Album Review: Happy Diving “Big World”

Big World cover artHappy Diving – Big World

If you ever had a band in 1996, you probably tried to sound like Happy Diving. More than likely you failed miserably, but for the California based Happy Diving, the dream of instant chemistry and fuzzed out teen despondency paid off. Big World is a crushing throwback to the sludge-fuzz albums of two decades ago (and for most of you dear readers, yes that was two whole decades). If you’ve got thirty minutes to indulge in break-neck nostalgia, Big World has what you need.

The title track is probably the most indicative of what Happy Diving were going for: big, loud, indiscernible, and inviting. “Sad World” might as well be renamed “We Really Miss You Sweater Song Era Weezer”, and you know what? It’s a good thing. The absolutely demanding swell and crash of dry bass beats, filthy fuzz, washed out vocals, and treble compressed bass lines, make you want to watch Empire Records and flip off your boss. Follow it up with a triumphant road trip, and you’ve done this album a service. Of particular note is Matthew Berry’s vocal performance which is pitch perfect punk if ever such a thing existed.

All that said, this album was made in two days and it does show, though not nearly as much as it should. Level inconsistencies, particularly with regard to Mikey Rivera’s bass on about half of the album, plague the album. The final track “Explorer” does a solid job as an outro, but at five minutes it throws you out of the album’s temperament without enough pay-off. Luckily, any problems you may have with the album are quickly done away with. With the exception of “Explorer”, no song goes over three minutes, making even the most ardent singles junky able to sit through the entire album with little to no fatigue.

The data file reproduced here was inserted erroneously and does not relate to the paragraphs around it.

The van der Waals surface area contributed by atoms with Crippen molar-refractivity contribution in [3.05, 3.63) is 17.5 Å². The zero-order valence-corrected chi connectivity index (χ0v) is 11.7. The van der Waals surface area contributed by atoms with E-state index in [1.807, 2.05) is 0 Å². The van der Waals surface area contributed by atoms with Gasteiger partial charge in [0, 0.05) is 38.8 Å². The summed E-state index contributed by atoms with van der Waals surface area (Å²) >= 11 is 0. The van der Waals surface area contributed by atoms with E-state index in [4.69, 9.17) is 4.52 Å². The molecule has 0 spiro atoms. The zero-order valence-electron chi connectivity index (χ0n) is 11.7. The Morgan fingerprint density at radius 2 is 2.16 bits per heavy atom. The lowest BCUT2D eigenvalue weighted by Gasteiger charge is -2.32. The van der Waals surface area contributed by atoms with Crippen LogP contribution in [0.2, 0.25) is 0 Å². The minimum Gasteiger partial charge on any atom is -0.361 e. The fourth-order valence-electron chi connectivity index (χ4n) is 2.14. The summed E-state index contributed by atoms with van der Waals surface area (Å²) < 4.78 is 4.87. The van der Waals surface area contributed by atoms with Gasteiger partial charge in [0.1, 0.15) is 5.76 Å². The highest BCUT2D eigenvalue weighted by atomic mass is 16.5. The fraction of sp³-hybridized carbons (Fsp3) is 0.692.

Prior to the release of Big World, Happy Diving had only released a self-titled EP that drew a decent amount of attention from local outlets. Big World, as far as debuts go, is a strong and eager lad, ready to tell his weekend boss to go to hell.

 

-Matt Kay

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